Jeff Kosseff wrote the book on Section 230, the law that gave us the internet we have today. He talks with ProPublica Editor-in-Chief Stephen Engelberg about how we got here and how we should regulate our way out.
This article was written by Stephen Engelberg and originally published by ProPublica.org.
Way back when AOL was a big tech company and people reached the World Wide Web via dial-up modems, Congress added a provision to federal law that has had a profound effect on every aspect of our democracy and public life. It’s called Section 230 of the Communication Decency Act, and it ruled that internet platforms, or message boards as they then were largely called, are not legally liable for false or defamatory information posted by users.
Although no one could have imagined it at the time, the 1996 legislation made possible the explosive growth of the modern internet. Freed from the threat of being sued for libel, Facebook, Twitter, Reddit and other corners of cyberspace became places where literally billions of people felt free to say whatever they wanted, from robust political disputes to false accusations of horrific acts to the spread of disinformation and lies. People often wrote actionable things about others but were seldom, if ever, sued personally for what they had said, the only recourse allowed under the new law. Also, individuals were less attractive targets for costly lawsuits than wealthy corporations.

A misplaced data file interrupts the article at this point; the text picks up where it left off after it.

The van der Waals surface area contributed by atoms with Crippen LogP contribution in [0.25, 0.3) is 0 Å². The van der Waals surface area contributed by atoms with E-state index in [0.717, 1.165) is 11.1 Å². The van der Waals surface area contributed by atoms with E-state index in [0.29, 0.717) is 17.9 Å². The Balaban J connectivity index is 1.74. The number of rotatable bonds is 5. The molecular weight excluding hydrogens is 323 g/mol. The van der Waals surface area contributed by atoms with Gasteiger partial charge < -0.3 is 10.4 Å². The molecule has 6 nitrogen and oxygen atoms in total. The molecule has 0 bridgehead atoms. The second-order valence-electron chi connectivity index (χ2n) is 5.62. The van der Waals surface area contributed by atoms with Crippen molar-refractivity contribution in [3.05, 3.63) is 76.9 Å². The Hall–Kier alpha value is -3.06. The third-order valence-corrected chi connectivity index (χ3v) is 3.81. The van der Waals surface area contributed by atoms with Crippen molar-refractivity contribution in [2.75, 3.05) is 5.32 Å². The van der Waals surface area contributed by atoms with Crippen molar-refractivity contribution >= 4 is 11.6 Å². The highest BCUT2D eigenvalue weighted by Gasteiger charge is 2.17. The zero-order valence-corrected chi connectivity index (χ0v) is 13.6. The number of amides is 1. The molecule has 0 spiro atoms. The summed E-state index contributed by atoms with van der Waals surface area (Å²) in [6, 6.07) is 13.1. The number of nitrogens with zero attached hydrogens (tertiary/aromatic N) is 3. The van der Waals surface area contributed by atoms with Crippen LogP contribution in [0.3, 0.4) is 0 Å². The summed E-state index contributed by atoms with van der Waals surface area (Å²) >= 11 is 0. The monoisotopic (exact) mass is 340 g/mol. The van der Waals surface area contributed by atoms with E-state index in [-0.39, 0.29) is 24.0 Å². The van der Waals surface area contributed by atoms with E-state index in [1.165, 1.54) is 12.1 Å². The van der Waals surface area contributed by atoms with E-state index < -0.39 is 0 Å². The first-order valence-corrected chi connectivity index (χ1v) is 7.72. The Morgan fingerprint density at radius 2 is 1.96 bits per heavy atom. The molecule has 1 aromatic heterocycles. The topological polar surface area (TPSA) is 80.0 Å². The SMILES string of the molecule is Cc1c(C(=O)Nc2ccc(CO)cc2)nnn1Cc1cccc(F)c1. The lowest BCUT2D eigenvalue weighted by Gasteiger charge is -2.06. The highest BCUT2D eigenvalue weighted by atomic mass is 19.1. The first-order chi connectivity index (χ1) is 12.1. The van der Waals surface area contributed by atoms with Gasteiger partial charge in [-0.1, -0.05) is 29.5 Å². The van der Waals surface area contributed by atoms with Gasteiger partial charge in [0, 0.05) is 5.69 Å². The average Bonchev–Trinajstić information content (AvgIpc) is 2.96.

The protection from legal liability proved essential to the explosive growth of the internet platforms, allowing them to remove posts that contained hate speech and other graphic material that might drive away users or advertisers. But at the same time, they did not have to read, research and “moderate,” in their terminology, every vituperative, spite-laced statement put on their sites by users.
Jeff Kosseff, a former reporter turned lawyer and legal scholar, has emerged as one of the leading experts on the 1996 law and is author of the aptly titled book “The Twenty-Six Words That Created the Internet.” With a growing impetus for both political parties to do something to improve Section 230, I connected with Kosseff recently to get his thoughts. (Full disclosure: When I was a managing editor at the Oregonian back in the early aughts, he covered telecommunications for the paper and eventually became its Washington correspondent.)